Mozilla today released an update to its open-source Firefox Web browser, providing security fixes and several new capabilities. Firefox 38 follows the Firefox 37 release, which debuted March 31.
Firefox 37 was noteworthy in that it marked the debut of a new security approach known as opportunistic encryption. With opportunistic encryption, Firefox was supposed to be able to encrypt potentially sensitive data that would otherwise have been sent unencrypted and in the clear.
However, opportunistic encryption itself represented a security risk and was removed in the Firefox 37.0.1 update. With Firefox 38, it's unclear if opportunistic encryption has been re-enabled. Mozilla did not respond to a request for comment by press time.
From an encryption perspective, the new Firefox 38 is noteworthy in that the RC4 cryptographic cipher suite has been disabled. There is currently a draft IETF (Internet Engineering Task Force) specification that is all about prohibiting the use of RC4.
"RC4 is a stream cipher described, which is widely supported, and often preferred, by TLS [Transport Layer Security] servers," the IETF draft states. "However, RC4 has long been known to have a variety of cryptographic weaknesses."
As there are still sites that make use of RC4, Firefox 38 has a hard-coded list of sites that it will support. Firefox users can choose to disable the built-in whitelist by setting the Firefox preference for "security.tls.insecure_fallback_hosts.use_static_list" to false.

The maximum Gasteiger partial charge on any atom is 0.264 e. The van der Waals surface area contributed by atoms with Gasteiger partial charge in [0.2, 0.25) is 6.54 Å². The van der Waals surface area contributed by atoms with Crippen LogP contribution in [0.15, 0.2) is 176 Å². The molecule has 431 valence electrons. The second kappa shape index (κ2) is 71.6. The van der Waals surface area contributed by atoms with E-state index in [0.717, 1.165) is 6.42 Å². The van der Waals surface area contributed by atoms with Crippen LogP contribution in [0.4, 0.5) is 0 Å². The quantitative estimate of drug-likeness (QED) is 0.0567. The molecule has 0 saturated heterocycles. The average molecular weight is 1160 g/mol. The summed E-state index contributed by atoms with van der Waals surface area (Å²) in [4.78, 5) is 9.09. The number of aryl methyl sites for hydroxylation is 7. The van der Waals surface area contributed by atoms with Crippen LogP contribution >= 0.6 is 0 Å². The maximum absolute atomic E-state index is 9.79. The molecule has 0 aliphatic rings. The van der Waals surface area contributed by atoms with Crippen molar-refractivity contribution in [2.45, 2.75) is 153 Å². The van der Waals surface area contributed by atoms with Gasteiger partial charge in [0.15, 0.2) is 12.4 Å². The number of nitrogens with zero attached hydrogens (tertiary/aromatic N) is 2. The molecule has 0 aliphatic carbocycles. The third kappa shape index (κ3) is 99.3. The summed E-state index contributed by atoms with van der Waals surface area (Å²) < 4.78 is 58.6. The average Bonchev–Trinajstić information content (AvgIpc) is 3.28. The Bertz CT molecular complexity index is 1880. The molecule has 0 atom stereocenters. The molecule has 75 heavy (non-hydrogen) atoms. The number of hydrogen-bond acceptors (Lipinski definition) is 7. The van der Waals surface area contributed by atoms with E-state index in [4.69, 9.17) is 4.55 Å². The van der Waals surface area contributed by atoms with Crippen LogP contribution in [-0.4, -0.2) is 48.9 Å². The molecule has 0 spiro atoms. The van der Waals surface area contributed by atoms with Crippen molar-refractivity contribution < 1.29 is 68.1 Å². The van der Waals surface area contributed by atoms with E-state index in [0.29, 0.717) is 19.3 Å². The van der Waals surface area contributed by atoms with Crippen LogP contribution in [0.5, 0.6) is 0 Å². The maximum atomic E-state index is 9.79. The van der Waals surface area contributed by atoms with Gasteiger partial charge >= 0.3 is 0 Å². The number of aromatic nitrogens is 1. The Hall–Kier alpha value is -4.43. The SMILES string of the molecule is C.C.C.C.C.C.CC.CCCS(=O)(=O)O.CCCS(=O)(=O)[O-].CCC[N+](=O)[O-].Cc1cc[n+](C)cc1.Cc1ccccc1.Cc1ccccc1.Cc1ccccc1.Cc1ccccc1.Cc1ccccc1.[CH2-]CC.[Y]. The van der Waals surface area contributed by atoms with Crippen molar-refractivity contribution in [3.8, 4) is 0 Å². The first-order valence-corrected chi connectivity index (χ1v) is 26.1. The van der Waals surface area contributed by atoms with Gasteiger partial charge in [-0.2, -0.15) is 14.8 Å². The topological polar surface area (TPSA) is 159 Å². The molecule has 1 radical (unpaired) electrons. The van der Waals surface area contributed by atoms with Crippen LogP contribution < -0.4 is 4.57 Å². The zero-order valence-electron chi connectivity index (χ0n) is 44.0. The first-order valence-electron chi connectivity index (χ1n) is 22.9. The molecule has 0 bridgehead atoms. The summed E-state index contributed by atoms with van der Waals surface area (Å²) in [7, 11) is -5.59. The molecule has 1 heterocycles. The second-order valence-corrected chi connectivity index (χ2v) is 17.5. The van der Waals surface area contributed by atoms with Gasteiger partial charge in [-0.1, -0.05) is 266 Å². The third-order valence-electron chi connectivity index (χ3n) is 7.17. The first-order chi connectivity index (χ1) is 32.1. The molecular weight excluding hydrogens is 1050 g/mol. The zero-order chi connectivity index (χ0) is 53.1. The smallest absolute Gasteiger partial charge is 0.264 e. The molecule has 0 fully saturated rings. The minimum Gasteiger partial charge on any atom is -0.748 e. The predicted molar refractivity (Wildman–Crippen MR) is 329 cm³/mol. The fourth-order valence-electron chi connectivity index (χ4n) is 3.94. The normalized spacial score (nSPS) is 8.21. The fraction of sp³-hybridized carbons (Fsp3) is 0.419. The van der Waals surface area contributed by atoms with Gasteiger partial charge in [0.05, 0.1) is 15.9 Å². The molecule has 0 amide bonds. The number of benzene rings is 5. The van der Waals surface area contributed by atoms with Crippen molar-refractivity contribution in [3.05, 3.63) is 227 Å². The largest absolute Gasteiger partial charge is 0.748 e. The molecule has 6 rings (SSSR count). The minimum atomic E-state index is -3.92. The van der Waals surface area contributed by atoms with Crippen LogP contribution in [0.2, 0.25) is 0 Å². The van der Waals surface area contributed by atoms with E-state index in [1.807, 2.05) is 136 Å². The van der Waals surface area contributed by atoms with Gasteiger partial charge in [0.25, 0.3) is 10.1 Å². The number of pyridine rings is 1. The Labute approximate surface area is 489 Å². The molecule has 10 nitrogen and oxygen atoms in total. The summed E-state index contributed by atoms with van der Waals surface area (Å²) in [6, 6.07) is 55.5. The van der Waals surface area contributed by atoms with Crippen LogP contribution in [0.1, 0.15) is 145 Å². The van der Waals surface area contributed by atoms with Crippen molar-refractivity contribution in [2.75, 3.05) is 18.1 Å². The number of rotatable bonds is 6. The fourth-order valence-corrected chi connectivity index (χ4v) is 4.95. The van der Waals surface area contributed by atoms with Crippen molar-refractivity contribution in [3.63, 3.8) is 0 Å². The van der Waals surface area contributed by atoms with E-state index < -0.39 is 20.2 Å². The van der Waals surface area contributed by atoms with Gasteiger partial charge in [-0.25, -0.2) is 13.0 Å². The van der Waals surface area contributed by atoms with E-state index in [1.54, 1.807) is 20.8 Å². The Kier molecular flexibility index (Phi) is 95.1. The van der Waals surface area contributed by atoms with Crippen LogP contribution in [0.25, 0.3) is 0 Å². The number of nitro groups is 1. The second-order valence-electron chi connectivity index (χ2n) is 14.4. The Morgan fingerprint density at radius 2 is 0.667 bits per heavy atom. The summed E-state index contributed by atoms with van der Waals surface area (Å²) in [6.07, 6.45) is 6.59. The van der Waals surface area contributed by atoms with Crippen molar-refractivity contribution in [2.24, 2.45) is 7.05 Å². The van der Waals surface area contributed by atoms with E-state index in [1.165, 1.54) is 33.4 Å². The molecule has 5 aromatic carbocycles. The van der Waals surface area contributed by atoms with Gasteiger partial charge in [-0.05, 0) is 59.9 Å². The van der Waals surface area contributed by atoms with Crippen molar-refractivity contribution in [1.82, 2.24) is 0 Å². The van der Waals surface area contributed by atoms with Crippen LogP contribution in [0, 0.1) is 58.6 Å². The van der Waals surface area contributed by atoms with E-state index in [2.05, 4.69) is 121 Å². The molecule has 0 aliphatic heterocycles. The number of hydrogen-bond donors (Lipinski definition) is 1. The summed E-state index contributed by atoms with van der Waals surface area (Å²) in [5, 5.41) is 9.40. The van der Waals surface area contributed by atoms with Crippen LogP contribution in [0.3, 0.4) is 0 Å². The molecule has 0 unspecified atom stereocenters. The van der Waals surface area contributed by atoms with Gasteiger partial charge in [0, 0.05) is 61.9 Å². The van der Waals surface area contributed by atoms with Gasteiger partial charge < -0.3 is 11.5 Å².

Mozilla has also issued 13 security advisories for vulnerabilities fixed in the Firefox 38 release. Of those 13, Mozilla has rated five critical.
Among the critical advisories is MFSA-2915-46, which is titled "Miscellaneous memory safety hazards" and patches the CVE-2015-2708 and CVE-2015-2709 security vulnerabilities.
Two of the other critical advisories detail buffer overflow issues. CVE-2015-2710 is an overflow that was found when rendering SVG graphics that could have potentially enabled an exploitable crash. The second critical buffer overflow vulnerability is CVE-2015-2716, which involves XML data.
"Security researcher Ucha Gobejishvili used the Address Sanitizer tool to find a buffer overflow while parsing compressed XML content," Mozilla warned in its advisory. This was due to an error in how buffer space is created and modified when handling large amounts of XML data. "
The Address Sanitizer tool is an open-source application originally developed by Google and widely used by security researchers to help identify potential memory security vulnerabilities. Address Sanitizer was also used to discover the CVE-2015-2714 critical use-after-free vulnerability fixed in Firefox 38.
Sean Michael Kerner is a senior editor at eWEEK and InternetNews.com. Follow him on Twitter @TechJournalist.